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By Victoria Rivera

After almost six months of brutal war between Israel and Hamas, at last Israel allows for more human­itarian aid to enter Gaza following an allegedly accidental airstrike on April 1 that took the lives of seven World Central Kitchen aids during their food-delivery mis­sion. It marked a turning point in delivering relief to Gazans during an imminent, man-made famine, missions that have proved deadly for many.

Two new routes have been opened allowing for food, sanitation ma­terials, and other supplies to enter due to international pressure to prevent further civilian harm.

The United Nations (UN) de­manded Israel to enact a ceasefire in exchange for Hamas’s hostag­es on March 25. Of the fourteen councilmen, ten called for imme­diate action. After having vetoed previous votes for ceasefires out of fears it could disrupt hostage negotiations, the US abstained for the first time. Though Hamas claims to be open to terms, Israel’s own ambassadors were infuriated not only by the verdict, but Amer­ica’s uncharacteristic silence.

It’s estimated that in the first month, 1,300 civilian Israelis lost their lives in the Hamas attack on Oct. 7. And since the beginning of the war, Israel has lost more than 500 soldiers, with many more injured.

"It was the Hamas massacre that started this war. The resolution just voted upon makes it seem as if the war started by itself,” said Israel’s UN Ambassador, Gilad Erdan. “Israel did not start this war, nor did Israel want this war."

Palestine has lost 32,200 lives, with 74,500 others injured. It’s estimated about 60 percent of Gaza’s infrastructure has been destroyed by bombings, forcing almost 85 percent of the popu­lation out of their homes. Of the lives taken, more than 13,000 are children with an estimated 17,000 others orphaned, according to the United Nations Internation­al Children's Emergency Fund (UNICEF).

Having been allies for 75 years, President Biden threatened Is­raeli Prime Minister Benjamin Netanyahu during a “tough” three-hour phone call following the airstrike to withdraw support if Israel did not better protect in­nocent civilians. Israel maintains it was a “grave mistake” and rep­rimanded five officers after inves­tigating.

“This pattern of attacks is either intentional or indicative of reck­less incompetence,” top Doctors Without Borders official Christo­pher Lockyear said.

According to Bloomberg, the war has grown so costly that Israel will borrow $58 billion to make up losses. Israel has strengthened their mandatory draft laws in re­sponse, hoping for 7,000 more en­listments.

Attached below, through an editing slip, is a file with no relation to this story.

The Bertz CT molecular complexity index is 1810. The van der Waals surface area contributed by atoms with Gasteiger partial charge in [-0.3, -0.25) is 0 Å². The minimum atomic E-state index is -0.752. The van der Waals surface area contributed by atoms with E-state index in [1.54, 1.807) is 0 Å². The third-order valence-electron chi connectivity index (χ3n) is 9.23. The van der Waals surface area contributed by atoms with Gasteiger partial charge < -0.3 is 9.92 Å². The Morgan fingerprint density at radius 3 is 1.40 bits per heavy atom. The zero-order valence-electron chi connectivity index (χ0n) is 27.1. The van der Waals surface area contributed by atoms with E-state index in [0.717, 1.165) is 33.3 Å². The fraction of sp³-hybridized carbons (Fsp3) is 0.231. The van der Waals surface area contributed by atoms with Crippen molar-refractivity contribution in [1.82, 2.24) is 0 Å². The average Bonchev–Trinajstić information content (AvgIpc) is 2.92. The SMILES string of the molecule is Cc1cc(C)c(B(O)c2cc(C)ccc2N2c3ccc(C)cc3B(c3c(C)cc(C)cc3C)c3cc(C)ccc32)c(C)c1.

Israel requires Jewish men and women to partake in the military or face two years in prison. How­ever, extremely orthodox civilians have been exempted as they refuse to join the military due to their re­ligious values or having loved ones in the Gaza Strip.

Many Israelis believe it to be un­fair and argue the draft must be enforced equally as the exempt­ed population is rapidly grow­ing. Economists theorized their draft exemption is “unsustain­able.” The Israeli Supreme Court blocked the exception on March 28, prompting ultra-Orthodox protests.

According to Gallup news, Isra­el’s once 64 percent approval rat­ing among 18 to 34-year-olds has plummeted down to 38 percent. Middle aged adults’ approval dropped to 55 percent.

In previous UN attempts for a ceasefire, America vetoed three times. Though the first abstain is a new, unprecedented step, Amer­ican sentiment hasn’t changed.

“We are getting closer to a deal for an immediate ceasefire with the release of all hostages. But we are not there yet. A ceasefire could have come about months ago if Hamas had been willing to release hostages,” said Linda Thomas-Greenfield, our UN rep­resentative on the same day as the verdict.

But these negotiations aren’t quick enough. On April 6, an Is­raeli farmer and Hamas hostage, Elad Katzir, was found dead by Israeli soldiers in Gaza.

"He could have been saved if a deal had happened in time. Our leadership is cowardly and driven by political considerations, and that is why [a deal] did not hap­pen,” said Katzir’s sister Carmit Palty.

In the background, Secretary of State Anthony Blinken said while there are “gaps” in negotiations, they are beginning to narrow. Unlike Thomas-Greenfield, he strongly criticizes Israel’s intense bombings.

“I’ve seen images too of Pales­tinian children, young boys and girls pulled from the wreckage of buildings, When I see that, when I look into their eyes, through the TV screen, I see my own chil­dren,” said Blinken. “Civilians should not suffer the consequenc­es for [Hamas’s] inhumanity and its brutality.”

Israel remains investigated by in­ternal criminal court to determine if they are guilty of war crimes.

“We are at 10,000 dead Palestin­ians. How many will be enough?” said Angie Nixon, a democratic Florida State Representative last November after calling for a vote in solidarity in Tallahassee for a ceasefire. Michelle Salzman, a Florida Republican member, re­plied, “All of them.” In a land­slide, 104-2 rejected Nixon’s ceasefire call.

Governor Ron DeSantis has pro­vided drones, guns, ammunition, first aid supplies, and more to Is­rael’s military.

“I believe it is okay to be neutral when you do not understand the severity of what is happening, and picking a side when you do not know and understand the prob­lem can be very problematic,” said Milanda Jean-Gilles, a Barry Law junior. “It is [the war] being spoken about, and that’s good, though I think it isn’t being spo­ken about enough.”

For those who want to help but don’t know how to start, here are a few pointers: strike and boycott certain companies and organi­zations; call, email, or fax gov­ernment officials to cement your stance ( allows you to send faxes); and donate to cred­ible relief organizations.


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